Cloisonné is an enamelware decoration made with colored glass enamels outlined in fine wares.
Primarily used for ornamentation of vases, boxes, and trays, this art originated in ancient Greece, then traveled across the Asian continent to Japan, where it reached the peak of its development in the late nineteenth and early twentieth centuries. Interestingly, once this art form reached its zenith in popularity, it fell from grace and was considered by most collectors a curious and intricate aberration of the Japanese sensibility. Today, however, Japanese cloisonné is growing more popular and is a subject of antique research. Nearly a decade has passed since the original publication of Japanese Cloisonné, but the works remains the definite text on the subject. First written because the authors were unable to learn all they wished to know about this art from others sources, this book covers every aspect of this unique craft. Major topics covered in the book include the history and development of the art, and the comment and criticism Japanese cloisonné has drawn both in Japan and the West. The book also contains an extensive Collector's Guide and Appendices dealing with such matters as historical changes in technology, methods of dating, enamelists, marks, and identification. The first fully authoritative guide to one of Japan's finest expressions of traditional craftsmanship, Japanese Cloisonné will prove an invaluable sourcebook for both amateur and professional collector alike.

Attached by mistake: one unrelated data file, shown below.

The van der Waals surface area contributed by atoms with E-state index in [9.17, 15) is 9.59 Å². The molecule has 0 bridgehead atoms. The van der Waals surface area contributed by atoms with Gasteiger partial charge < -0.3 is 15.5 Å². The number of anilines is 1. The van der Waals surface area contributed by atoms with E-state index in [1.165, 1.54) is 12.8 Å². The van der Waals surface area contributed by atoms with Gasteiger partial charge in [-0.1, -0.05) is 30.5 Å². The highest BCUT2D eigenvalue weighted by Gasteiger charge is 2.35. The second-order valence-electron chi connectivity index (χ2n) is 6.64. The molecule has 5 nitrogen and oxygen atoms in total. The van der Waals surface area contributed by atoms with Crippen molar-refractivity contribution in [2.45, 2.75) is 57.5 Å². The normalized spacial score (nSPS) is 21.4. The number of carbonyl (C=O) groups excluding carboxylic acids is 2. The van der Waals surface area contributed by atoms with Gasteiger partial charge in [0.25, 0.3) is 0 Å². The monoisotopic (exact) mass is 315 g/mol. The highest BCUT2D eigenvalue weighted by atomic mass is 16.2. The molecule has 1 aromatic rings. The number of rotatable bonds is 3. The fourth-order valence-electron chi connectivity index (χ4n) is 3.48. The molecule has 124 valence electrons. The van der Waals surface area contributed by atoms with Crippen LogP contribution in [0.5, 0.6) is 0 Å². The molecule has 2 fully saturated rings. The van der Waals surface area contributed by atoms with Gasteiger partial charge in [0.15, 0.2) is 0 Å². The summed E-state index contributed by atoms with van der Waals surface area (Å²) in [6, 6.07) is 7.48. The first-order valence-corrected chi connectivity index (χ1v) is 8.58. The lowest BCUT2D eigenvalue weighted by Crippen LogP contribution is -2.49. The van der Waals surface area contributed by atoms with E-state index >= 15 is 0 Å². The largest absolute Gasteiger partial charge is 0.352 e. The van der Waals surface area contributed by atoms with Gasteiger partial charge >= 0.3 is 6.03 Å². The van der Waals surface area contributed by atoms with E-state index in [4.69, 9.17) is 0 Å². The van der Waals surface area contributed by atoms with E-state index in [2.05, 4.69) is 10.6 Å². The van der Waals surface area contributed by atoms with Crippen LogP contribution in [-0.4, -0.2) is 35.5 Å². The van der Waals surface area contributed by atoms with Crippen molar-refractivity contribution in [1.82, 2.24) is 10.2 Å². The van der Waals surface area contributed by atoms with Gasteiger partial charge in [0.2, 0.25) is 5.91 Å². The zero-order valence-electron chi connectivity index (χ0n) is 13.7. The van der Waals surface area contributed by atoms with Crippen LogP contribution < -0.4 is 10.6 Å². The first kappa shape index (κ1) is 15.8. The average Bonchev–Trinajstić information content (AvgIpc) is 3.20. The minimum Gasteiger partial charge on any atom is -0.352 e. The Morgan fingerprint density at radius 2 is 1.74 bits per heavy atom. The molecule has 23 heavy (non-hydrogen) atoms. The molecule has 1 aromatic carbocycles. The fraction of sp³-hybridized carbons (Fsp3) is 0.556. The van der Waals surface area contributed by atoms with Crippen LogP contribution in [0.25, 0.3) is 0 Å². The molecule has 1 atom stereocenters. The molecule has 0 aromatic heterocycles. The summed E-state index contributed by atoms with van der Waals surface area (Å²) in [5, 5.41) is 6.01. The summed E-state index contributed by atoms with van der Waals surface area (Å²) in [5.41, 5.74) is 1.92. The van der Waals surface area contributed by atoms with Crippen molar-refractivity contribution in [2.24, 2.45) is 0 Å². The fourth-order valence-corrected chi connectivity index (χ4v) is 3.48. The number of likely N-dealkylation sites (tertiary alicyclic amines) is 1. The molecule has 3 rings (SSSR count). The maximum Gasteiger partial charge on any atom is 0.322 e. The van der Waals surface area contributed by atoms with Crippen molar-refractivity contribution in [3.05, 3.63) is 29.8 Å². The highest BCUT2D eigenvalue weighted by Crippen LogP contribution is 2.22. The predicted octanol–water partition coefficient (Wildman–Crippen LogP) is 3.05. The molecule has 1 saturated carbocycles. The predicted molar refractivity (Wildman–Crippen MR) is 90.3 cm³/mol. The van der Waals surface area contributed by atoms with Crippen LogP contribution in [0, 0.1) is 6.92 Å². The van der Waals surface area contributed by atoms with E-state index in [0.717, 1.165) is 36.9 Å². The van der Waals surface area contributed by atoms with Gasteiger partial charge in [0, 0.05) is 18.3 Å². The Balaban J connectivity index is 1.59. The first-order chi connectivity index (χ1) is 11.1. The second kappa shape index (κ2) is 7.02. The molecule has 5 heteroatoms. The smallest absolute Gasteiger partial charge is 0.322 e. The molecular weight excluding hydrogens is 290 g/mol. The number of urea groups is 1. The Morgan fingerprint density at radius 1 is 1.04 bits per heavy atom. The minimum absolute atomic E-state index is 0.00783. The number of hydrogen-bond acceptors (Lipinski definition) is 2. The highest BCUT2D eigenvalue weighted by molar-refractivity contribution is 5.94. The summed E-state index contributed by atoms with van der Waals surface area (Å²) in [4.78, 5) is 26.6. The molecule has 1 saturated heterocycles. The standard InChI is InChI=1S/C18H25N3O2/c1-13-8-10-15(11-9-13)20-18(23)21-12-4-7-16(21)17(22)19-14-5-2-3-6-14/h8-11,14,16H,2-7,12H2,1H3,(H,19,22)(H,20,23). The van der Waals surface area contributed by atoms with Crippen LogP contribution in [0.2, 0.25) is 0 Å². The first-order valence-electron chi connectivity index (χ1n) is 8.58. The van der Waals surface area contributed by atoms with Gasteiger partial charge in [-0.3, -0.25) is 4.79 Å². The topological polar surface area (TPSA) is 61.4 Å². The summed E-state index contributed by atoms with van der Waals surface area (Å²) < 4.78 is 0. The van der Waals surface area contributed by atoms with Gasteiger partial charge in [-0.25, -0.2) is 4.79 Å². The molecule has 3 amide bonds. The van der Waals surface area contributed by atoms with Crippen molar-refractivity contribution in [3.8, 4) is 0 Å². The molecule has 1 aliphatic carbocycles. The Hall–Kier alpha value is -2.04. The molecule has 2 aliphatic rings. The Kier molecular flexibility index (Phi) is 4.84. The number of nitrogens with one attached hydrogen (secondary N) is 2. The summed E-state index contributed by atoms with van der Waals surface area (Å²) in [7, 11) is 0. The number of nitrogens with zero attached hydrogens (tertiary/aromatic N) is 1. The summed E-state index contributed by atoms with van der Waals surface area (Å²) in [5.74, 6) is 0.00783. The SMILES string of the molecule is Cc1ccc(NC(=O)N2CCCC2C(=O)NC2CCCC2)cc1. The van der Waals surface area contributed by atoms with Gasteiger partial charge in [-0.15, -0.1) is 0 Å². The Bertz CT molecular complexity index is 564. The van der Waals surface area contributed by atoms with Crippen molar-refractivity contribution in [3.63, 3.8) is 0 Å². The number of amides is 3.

Published by Charles E. Tuttle Company, Rutland, Vermont, 1992 | Hardcover
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